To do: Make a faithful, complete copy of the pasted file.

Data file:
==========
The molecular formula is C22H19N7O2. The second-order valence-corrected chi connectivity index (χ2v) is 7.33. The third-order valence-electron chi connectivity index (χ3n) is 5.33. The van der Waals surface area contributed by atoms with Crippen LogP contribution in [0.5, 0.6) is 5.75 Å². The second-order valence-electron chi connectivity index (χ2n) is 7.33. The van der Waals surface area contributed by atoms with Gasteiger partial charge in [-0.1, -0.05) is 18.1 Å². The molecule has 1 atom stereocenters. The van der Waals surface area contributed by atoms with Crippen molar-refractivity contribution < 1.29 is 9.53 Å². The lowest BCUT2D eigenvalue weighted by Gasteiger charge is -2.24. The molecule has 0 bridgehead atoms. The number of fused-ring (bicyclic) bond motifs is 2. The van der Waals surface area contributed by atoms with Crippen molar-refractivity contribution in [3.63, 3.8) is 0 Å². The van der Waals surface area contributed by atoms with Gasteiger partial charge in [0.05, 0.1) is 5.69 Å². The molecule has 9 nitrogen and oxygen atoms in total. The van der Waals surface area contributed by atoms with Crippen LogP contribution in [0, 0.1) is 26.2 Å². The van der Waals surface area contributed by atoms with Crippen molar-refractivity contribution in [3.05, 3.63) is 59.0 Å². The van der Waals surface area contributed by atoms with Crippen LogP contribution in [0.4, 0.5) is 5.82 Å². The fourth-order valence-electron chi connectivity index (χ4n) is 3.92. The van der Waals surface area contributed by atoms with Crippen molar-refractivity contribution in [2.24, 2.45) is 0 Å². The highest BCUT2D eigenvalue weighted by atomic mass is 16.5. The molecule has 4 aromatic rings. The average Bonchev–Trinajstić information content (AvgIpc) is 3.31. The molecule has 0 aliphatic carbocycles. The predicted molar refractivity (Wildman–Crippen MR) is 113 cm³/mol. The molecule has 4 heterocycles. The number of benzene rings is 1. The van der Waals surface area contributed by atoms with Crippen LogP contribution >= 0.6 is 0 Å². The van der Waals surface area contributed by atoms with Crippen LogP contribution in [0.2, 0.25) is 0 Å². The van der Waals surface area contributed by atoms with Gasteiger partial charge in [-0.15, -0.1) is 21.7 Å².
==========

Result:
The molecular formula is C22H19N7O2. The second-order valence-corrected chi connectivity index (χ2v) is 7.33. The third-order valence-electron chi connectivity index (χ3n) is 5.33. The van der Waals surface area contributed by atoms with Crippen LogP contribution in [0.5, 0.6) is 5.75 Å². The second-order valence-electron chi connectivity index (χ2n) is 7.33. The van der Waals surface area contributed by atoms with Gasteiger partial charge in [-0.1, -0.05) is 18.1 Å². The molecule has 1 atom stereocenters. The van der Waals surface area contributed by atoms with Crippen molar-refractivity contribution < 1.29 is 9.53 Å². The lowest BCUT2D eigenvalue weighted by Gasteiger charge is -2.24. The molecule has 0 bridgehead atoms. The number of fused-ring (bicyclic) bond motifs is 2. The van der Waals surface area contributed by atoms with Crippen molar-refractivity contribution in [3.63, 3.8) is 0 Å². The van der Waals surface area contributed by atoms with Gasteiger partial charge in [0.05, 0.1) is 5.69 Å². The molecule has 9 nitrogen and oxygen atoms in total. The van der Waals surface area contributed by atoms with Crippen LogP contribution in [0, 0.1) is 26.2 Å². The van der Waals surface area contributed by atoms with Crippen molar-refractivity contribution in [3.05, 3.63) is 59.0 Å². The van der Waals surface area contributed by atoms with Crippen LogP contribution in [0.4, 0.5) is 5.82 Å². The fourth-order valence-electron chi connectivity index (χ4n) is 3.92. The van der Waals surface area contributed by atoms with Crippen molar-refractivity contribution in [2.24, 2.45) is 0 Å². The highest BCUT2D eigenvalue weighted by atomic mass is 16.5. The molecule has 4 aromatic rings. The average Bonchev–Trinajstić information content (AvgIpc) is 3.31. The molecule has 0 aliphatic carbocycles. The predicted molar refractivity (Wildman–Crippen MR) is 113 cm³/mol. The molecule has 4 heterocycles. The number of benzene rings is 1. The van der Waals surface area contributed by atoms with Crippen LogP contribution >= 0.6 is 0 Å². The van der Waals surface area contributed by atoms with Crippen LogP contribution in [0.2, 0.25) is 0 Å². The van der Waals surface area contributed by atoms with Gasteiger partial charge in [-0.15, -0.1) is 21.7 Å².